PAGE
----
Twitter and how the hashtag spread like wildfire


Eventually, it took some time before there was any real progress in the history of hashtags. This was the setup until Twitter was founded in 2006. Creator and CEO Jack Dorsey created a microblogging platform that allows users to post contents in a limited number of characters.

At the time, Twitter did not actually have a feature that labels tweets. Users aired out how unorganized the tweets are, and how everything felt like it was all over the place.


Taking inspiration from the IRC labeling system, actor and film director Chris Messina thought of using the number sign as a way of labeling tweets per topic. “How do you feel about using # for groups[?],” the revolutionary tweet posted on August 21, 2007, read.


Hashtags, 2009 to present


However, the hashtag didn’t make its way as Messina had envisioned until the California wildfire in October 2007. Twitter user Nate Ritter was tweeting a lot at the time about the California wildfire. Messina tapped Ritter to include “#SanDiegoFire” whenever he posts a relevant tweet about the fire.


Other users followed suit and used the #SanDiegoFire in their related tweets as well. Messina had succeeded in integrating the hashtag as a labeling and classification system on Twitter.

It took Twitter two years before including the hashtag feature in their search system. The following year, Twitter also introduced the “Trending Topics.” This section displays the popular hashtags and tweets which use the said hashtags.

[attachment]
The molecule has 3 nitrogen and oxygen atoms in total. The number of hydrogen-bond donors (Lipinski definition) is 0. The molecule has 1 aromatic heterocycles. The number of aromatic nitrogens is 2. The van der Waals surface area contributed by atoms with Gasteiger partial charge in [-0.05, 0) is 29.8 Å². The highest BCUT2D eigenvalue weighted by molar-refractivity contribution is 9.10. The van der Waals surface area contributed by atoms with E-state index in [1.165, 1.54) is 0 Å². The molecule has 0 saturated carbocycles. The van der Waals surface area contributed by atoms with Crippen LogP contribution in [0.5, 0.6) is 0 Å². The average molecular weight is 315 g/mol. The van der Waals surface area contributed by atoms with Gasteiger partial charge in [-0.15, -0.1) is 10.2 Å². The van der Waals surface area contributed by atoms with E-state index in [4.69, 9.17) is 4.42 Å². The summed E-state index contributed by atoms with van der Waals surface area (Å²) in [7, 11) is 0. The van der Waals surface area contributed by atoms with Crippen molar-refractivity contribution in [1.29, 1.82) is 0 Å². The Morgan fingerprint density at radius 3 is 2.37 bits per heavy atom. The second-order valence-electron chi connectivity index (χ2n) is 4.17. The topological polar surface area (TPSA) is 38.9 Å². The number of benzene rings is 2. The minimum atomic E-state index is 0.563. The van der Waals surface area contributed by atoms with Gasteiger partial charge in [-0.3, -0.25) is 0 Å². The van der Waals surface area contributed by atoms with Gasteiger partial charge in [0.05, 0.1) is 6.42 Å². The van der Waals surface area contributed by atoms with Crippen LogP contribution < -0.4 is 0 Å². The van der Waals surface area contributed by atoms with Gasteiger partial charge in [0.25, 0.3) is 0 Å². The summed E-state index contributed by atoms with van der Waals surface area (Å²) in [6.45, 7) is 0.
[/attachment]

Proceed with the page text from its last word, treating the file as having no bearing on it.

The rest was history: the hashtag labeling feature had made it staple in most social media platforms. Instagram was the next to follow the footsteps of Twitter in using hashtags for grouping their posts in 2010. And in 2011, Facebook also started using hashtags for clustering posts.

Currently, hashtags have been a staple in navigating and using social media. Among the platforms that use hashtag are Tumblr, Pinterest, and even the latest fad that is TikTok.


What is the point/purpose of a hashtag?


For labeling purposes


Since its creation by the IRC, the hashtag symbol was used for labeling purposes. They needed to develop a system for the topics of the chat.


The hashtag symbol made its resurface into the social media sphere when a Twitter user suggested using it to categorize tweets of the same topic.


It was not even the brainchild of Twitter to incorporate hashtags in their system. Irritate users, Messina included, were just looking for an organized and systemized way to explore tweets related to the ones they were tweeting. They weren’t really expecting that it would take a wildfire before Messina’s idea was put into use.


To increase your brand’s presence in social media platforms